During this week leading up to the Pride Parade in Vancouver, we typically pause to consider how far we have come in terms of the ability of members of the LGBTQ community to be open about who they are and who they love.
And while it is true that great gains have been made in terms of the legality of same-sex marriage, and more recently a broader public understanding of gender as a continuum rather than a binary attribute, fear still raises its head and sometimes still issues in acts of hostility.
In early July, Crossroads United Church, an Affirming ministry (which means we are explicitly welcoming of all people including LGBTQ folks), hung a Pride and a Trans flag in our front walkway. We knew, of course, that there was a risk they would be vandalized, as they were, early on Sunday morning, July 21.
In the words of Crossroads’ music minister, Dr. Bruce Harding, that day when the community gathered for worship, “That is exactly why we fly those flags.” Not that we want to attract vandalism or violence, but the attack on those flags was a visible reminder that ignorance and hostility exist for real. And real people, beloved children of God, face that threat every day.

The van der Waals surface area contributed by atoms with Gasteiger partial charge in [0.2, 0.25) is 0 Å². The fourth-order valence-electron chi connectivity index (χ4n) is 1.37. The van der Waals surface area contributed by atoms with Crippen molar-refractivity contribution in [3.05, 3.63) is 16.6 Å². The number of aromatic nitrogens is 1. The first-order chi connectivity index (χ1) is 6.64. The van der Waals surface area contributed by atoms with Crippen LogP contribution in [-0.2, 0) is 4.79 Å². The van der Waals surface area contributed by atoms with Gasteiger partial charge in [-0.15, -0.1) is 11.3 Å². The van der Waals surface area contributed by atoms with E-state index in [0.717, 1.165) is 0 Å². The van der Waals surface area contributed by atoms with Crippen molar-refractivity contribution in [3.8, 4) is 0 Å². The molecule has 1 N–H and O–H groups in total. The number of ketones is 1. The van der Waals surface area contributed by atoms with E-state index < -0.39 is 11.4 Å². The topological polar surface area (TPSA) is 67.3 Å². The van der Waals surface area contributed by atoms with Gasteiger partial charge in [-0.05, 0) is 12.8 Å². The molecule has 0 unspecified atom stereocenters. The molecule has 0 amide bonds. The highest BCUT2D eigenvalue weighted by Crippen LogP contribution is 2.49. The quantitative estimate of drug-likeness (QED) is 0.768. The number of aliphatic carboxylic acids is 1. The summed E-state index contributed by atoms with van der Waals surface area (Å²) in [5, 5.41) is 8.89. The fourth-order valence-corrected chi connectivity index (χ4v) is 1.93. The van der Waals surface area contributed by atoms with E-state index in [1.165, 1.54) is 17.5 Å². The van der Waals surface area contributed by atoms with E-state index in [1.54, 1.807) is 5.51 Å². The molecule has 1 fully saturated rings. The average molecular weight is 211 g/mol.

An openly gay member of the North Delta community wrote a letter to us, in which he said, “Seeing the flags vandalized yesterday was very upsetting to me. I stopped my car, got out and took some photos to share with friends and on Social Media. I struggled, trying to understand what would provoke someone to do this. I want to believe that this is a reaction born out of fear rather than hate.”
We who stand in solidarity with members of the LGBTQ community and [those] who live in hope for a world in which every child of God finds respect, understanding and love, want to believe that too.
At Crossroads United Church, we trust that love is stronger than fear, and that we are stronger when we turn toward one another — in all our diversity — with curiosity, courage and respect. We celebrate that there are others in the community of North Delta who stand with us as we stand with the LGBTQ community.
Rev. Cari Copeman-Haynes
Crossroads United Church, North Delta